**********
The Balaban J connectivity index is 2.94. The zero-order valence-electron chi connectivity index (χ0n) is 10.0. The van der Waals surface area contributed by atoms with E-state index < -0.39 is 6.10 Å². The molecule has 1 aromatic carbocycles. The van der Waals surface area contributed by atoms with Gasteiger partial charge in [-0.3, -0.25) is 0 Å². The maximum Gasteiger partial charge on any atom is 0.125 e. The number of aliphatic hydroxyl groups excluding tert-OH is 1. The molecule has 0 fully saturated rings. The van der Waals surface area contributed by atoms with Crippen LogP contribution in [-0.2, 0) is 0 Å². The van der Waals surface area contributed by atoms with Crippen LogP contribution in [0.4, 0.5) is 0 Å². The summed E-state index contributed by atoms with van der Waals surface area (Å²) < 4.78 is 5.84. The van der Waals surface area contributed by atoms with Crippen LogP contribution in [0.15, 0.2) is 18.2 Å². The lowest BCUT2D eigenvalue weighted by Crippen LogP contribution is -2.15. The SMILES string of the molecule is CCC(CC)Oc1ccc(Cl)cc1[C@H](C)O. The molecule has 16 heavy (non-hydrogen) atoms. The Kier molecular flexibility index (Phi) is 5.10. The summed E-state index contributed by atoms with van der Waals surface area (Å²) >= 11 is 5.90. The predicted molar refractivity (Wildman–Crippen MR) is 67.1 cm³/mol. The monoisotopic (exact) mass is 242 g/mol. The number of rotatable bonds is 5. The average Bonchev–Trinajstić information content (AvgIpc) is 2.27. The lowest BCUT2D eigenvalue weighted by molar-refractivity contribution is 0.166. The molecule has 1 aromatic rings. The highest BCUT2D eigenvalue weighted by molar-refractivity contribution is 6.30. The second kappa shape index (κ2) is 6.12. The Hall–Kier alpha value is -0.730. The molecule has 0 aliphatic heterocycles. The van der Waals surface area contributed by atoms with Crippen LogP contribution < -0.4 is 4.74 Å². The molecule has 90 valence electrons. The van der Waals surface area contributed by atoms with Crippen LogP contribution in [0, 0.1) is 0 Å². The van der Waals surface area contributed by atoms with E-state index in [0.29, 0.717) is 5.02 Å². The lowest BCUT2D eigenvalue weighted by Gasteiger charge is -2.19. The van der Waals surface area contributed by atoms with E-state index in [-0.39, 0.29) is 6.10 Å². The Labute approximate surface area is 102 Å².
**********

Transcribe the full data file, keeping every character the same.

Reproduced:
The Balaban J connectivity index is 2.94. The zero-order valence-electron chi connectivity index (χ0n) is 10.0. The van der Waals surface area contributed by atoms with E-state index < -0.39 is 6.10 Å². The molecule has 1 aromatic carbocycles. The van der Waals surface area contributed by atoms with Gasteiger partial charge in [-0.3, -0.25) is 0 Å². The maximum Gasteiger partial charge on any atom is 0.125 e. The number of aliphatic hydroxyl groups excluding tert-OH is 1. The molecule has 0 fully saturated rings. The van der Waals surface area contributed by atoms with Crippen LogP contribution in [-0.2, 0) is 0 Å². The van der Waals surface area contributed by atoms with Crippen LogP contribution in [0.4, 0.5) is 0 Å². The summed E-state index contributed by atoms with van der Waals surface area (Å²) < 4.78 is 5.84. The van der Waals surface area contributed by atoms with Crippen LogP contribution in [0.15, 0.2) is 18.2 Å². The lowest BCUT2D eigenvalue weighted by Crippen LogP contribution is -2.15. The SMILES string of the molecule is CCC(CC)Oc1ccc(Cl)cc1[C@H](C)O. The molecule has 16 heavy (non-hydrogen) atoms. The Kier molecular flexibility index (Phi) is 5.10. The summed E-state index contributed by atoms with van der Waals surface area (Å²) >= 11 is 5.90. The predicted molar refractivity (Wildman–Crippen MR) is 67.1 cm³/mol. The monoisotopic (exact) mass is 242 g/mol. The number of rotatable bonds is 5. The average Bonchev–Trinajstić information content (AvgIpc) is 2.27. The lowest BCUT2D eigenvalue weighted by molar-refractivity contribution is 0.166. The molecule has 1 aromatic rings. The highest BCUT2D eigenvalue weighted by molar-refractivity contribution is 6.30. The second kappa shape index (κ2) is 6.12. The Hall–Kier alpha value is -0.730. The molecule has 0 aliphatic heterocycles. The van der Waals surface area contributed by atoms with Crippen LogP contribution < -0.4 is 4.74 Å². The molecule has 90 valence electrons. The van der Waals surface area contributed by atoms with Crippen LogP contribution in [0, 0.1) is 0 Å². The van der Waals surface area contributed by atoms with E-state index in [0.29, 0.717) is 5.02 Å². The lowest BCUT2D eigenvalue weighted by Gasteiger charge is -2.19. The van der Waals surface area contributed by atoms with E-state index in [-0.39, 0.29) is 6.10 Å². The Labute approximate surface area is 102 Å².